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  • Q&A with Australian Health Practitioners

    Which surgery for sleep apnoea has the best long term result?

    My son (27y o) has been recommended surgery for his sleep apnoea. the options are confusing as the ENT suggests UUPPP, Septoplasty and turbinate reduction and the Oral Surgeon
    suggests MMO.
  • Find a professional to answer your question

  • 1

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    13

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    The Sleep Health Foundation is dedicated to raising awareness of the importance of ‘valuing sleep’ as part of a healthy lifestyle alongside regular exercise, a … View Profile

    Surgery for Adult Obstructive Sleep Apnoea has been the topic of much debate. In recent years, surgeons have modified techniques to improve airway calibre and reduce complications by being reconstructive rather than ablative. One technique that has gained momentum and was developed in Australia is the “modified (Robinson) uvulopalatopharyngoplasty and coblation tongue channeling”. This procedure was published in the Journal of Clinical Sleep Medicine in February 2013, and is easily reproducible and has minimal side effects. It is believed that this multi-level operation, when applied to appropriately selected patients, will have greater longevity and broader acceptance than older, ‘traditional’ UPPP variants and earlier radiofrequency tongue interventions. The most appropriate consideration is what is the correct operation for the patient, as everyone has different factors in the upper airway contributing to sleep apnea, so needs an individualised surgical treatment plan.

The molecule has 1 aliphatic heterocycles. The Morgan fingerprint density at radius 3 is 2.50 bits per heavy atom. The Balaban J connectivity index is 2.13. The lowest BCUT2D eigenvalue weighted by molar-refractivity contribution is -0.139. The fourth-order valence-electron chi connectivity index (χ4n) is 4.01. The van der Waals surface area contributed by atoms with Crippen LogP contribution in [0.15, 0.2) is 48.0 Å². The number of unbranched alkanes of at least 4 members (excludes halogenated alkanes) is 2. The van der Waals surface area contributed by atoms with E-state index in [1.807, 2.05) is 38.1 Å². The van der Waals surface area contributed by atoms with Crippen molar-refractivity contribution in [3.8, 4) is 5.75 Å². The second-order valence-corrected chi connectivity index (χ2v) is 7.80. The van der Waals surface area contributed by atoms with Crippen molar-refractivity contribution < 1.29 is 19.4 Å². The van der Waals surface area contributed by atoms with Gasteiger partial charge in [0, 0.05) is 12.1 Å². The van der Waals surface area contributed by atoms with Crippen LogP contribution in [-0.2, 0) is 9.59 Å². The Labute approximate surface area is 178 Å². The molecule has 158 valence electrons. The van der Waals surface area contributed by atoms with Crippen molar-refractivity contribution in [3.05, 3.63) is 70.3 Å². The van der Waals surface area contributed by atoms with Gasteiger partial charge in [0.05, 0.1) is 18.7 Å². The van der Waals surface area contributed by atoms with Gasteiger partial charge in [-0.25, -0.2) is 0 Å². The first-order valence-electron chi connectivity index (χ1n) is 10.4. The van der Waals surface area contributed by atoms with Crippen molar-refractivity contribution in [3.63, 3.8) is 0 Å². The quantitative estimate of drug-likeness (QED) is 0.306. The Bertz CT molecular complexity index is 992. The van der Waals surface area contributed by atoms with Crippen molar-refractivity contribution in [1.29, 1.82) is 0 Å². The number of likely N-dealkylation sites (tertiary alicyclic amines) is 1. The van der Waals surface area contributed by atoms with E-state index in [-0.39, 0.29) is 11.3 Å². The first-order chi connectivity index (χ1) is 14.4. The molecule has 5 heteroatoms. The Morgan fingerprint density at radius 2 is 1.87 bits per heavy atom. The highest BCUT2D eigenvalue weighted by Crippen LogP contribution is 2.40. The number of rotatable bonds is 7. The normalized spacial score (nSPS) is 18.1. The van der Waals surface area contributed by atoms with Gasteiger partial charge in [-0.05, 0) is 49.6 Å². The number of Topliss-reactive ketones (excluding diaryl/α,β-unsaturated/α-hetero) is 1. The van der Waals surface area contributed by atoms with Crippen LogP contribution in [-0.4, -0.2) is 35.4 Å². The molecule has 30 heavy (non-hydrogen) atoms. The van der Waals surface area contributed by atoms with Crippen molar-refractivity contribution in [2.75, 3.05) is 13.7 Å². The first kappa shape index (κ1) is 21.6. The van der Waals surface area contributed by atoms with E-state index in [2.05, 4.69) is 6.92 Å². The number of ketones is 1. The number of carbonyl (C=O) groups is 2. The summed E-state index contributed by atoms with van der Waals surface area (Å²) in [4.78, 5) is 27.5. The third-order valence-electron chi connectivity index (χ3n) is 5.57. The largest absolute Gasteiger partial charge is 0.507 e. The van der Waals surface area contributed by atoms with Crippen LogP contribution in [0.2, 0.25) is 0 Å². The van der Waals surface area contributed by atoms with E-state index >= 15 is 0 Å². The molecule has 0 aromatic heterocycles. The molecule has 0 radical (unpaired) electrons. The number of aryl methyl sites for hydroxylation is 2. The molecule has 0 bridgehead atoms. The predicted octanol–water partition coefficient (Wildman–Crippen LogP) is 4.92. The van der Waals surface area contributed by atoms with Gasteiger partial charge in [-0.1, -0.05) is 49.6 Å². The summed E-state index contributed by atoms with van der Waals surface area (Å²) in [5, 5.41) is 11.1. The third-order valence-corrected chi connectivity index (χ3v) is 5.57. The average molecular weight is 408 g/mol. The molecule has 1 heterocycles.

• 2

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    Chris Kain

    HealthShare Member

    What are the diagnostic procedures available in Australia to find the correct individualized treatments,  surgical or otherwise? 

  • Chris Kain

    HealthShare Member

    What dilagnostic procedures determine what is the correct operation for the patient? 

  • 7

    Thanks

    Dr David McIntosh

    Ear Nose and Throat (ENT) Surgeon

    David McIntosh is an Australian trained ENT surgeon with international experience. His areas of interest are paediatrics, nose and sinus disease, and providing access to … View Profile

    This question is an excellent one for highlighting the problems with Dr Google. We see many people who have read about this or that and have decided they want it done. Our approach is not too dismiss these requests but to redirect the conversation to what part if the nose or throat is involved in snoring or sleep apnoea and recommend the best treatment, which is usually not surgery, though it plays a role. A modern approach to surgery is definitely more appropriate than previous efforts. 

  • Chris Kain

    HealthShare Member

    Thanks for your reply.  How do you find exactly which part of the nose or throat is involved witho endoscopy? 

  • Anthony1

    HealthShare Member

    Wat if u sleep longer than normal hours, like up to 10hours per day, is there any treatment that you may recommend? My appetite is good, and would recently giving up ciggerrettes(2weeks,cold turkey aft 30yrs or so) maybe conttibuting to my tirrdness too?, all the best, Anthony.

  • 2

    Thanks

    Dr David McIntosh

    Ear Nose and Throat (ENT) Surgeon

    David McIntosh is an Australian trained ENT surgeon with international experience. His areas of interest are paediatrics, nose and sinus disease, and providing access to … View Profile